He settled very quickly. “I stood before the court and was sentenced to pay a 300 million won fine,” our vendor says with impressive sang froid. “I was damaged a bit, but I think I can make up the losses soon.”

Our shopping is done. My watch is in a red velvet fabric covered box, and the Goyard bag is in a brown shopping bag with a “G” logo in Roman lettering. “If you find any defects, we will replace the products with new ones,” he says. “Just ship them to the address I gave you. Thank you for coming and I’ll text you when I have a new collection.”

I feel satisfied and my faux girlfriend is ecstatic with her Goyard bag. “My God, sis,” she says over her phone, “this is the best quality I have ever seen. Don’t worry. I’ll give you his number.”

But our evaluation is purely amateur, and I want an experienced product authenticator to tell us how we’ve done in her counterfeit shopping.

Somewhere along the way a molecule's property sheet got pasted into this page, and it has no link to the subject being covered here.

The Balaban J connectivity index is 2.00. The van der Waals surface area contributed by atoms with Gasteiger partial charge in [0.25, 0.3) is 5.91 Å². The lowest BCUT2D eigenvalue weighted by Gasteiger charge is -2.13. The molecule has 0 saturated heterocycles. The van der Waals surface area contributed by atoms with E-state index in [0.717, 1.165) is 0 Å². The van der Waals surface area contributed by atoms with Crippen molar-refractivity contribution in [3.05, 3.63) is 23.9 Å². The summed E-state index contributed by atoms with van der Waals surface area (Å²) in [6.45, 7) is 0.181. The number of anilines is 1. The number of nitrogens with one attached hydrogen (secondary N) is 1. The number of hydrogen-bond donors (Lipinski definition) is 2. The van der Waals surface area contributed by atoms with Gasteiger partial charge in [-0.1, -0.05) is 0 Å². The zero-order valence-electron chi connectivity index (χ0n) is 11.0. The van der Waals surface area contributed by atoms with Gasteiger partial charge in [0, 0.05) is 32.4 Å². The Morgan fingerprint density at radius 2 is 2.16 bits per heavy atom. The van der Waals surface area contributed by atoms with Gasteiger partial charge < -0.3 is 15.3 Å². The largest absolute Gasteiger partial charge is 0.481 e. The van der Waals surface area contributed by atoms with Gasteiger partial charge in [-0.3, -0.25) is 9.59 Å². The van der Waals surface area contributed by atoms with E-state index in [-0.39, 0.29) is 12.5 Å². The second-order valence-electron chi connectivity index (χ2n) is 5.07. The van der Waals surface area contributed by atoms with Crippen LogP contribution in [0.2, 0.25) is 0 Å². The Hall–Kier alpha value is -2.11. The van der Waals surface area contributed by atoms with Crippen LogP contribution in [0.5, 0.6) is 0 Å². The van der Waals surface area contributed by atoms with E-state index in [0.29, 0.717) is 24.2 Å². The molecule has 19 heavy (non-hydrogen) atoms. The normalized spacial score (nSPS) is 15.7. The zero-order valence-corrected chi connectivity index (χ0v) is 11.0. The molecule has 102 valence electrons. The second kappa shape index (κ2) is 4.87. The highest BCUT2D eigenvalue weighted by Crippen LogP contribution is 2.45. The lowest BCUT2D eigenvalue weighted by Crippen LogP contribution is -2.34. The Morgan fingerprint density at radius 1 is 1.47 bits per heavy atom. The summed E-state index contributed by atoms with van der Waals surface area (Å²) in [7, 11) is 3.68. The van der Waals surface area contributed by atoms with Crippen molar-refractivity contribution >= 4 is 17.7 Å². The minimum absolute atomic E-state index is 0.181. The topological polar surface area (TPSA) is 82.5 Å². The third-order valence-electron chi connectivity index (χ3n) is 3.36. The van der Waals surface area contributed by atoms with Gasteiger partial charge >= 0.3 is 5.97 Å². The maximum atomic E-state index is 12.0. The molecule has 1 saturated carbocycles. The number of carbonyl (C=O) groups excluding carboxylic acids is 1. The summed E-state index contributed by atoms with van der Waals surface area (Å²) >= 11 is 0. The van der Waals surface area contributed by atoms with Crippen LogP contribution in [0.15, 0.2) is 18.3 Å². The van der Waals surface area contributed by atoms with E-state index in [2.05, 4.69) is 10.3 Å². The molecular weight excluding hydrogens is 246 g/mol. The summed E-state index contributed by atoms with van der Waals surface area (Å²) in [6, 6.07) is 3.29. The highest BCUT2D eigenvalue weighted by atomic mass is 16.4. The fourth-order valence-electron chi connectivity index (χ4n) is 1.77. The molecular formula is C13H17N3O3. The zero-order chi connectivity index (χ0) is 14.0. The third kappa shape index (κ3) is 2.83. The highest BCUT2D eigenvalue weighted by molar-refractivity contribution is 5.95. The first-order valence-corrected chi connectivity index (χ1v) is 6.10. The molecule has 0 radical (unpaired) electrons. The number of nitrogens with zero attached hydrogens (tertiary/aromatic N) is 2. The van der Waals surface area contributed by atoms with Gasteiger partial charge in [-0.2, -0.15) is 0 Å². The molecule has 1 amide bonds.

My companion recommends a store in Apgujeong that sells and buys used designer goods. It has about 10 branches nationwide. Normally, they want to see original tags from the product and a serial number, she says.

When we enter the store, an attractive staffer in a black uniform greets me warmly. I admit that I’m looking to sell a counterfeit bag.

“It will take five to six days to estimate the price, sir,” she says.

“So I can sell it even though it’s a fake?”

“We mostly take originals,” she explains. “But as more and more of our customers have been asking about counterfeits, we began to take them. We inform customers that the goods are imitations. Actually they’re as popular now as the originals.”

Five days later, I get a call from the shop offering me 150,000 won for the Goyard bag, a 50 percent higher than what I paid.

I turn down the offer and give the bag to the girl who played my girlfriend. The following day, I received a text message on my phone from the counterfeit vendor.

“2012 Chanel collections, ‘special A’ class new Hublot watches, and all new Prada wallets are in!” it reads. “Hope to see you soon!”

By Kwon Sang-soo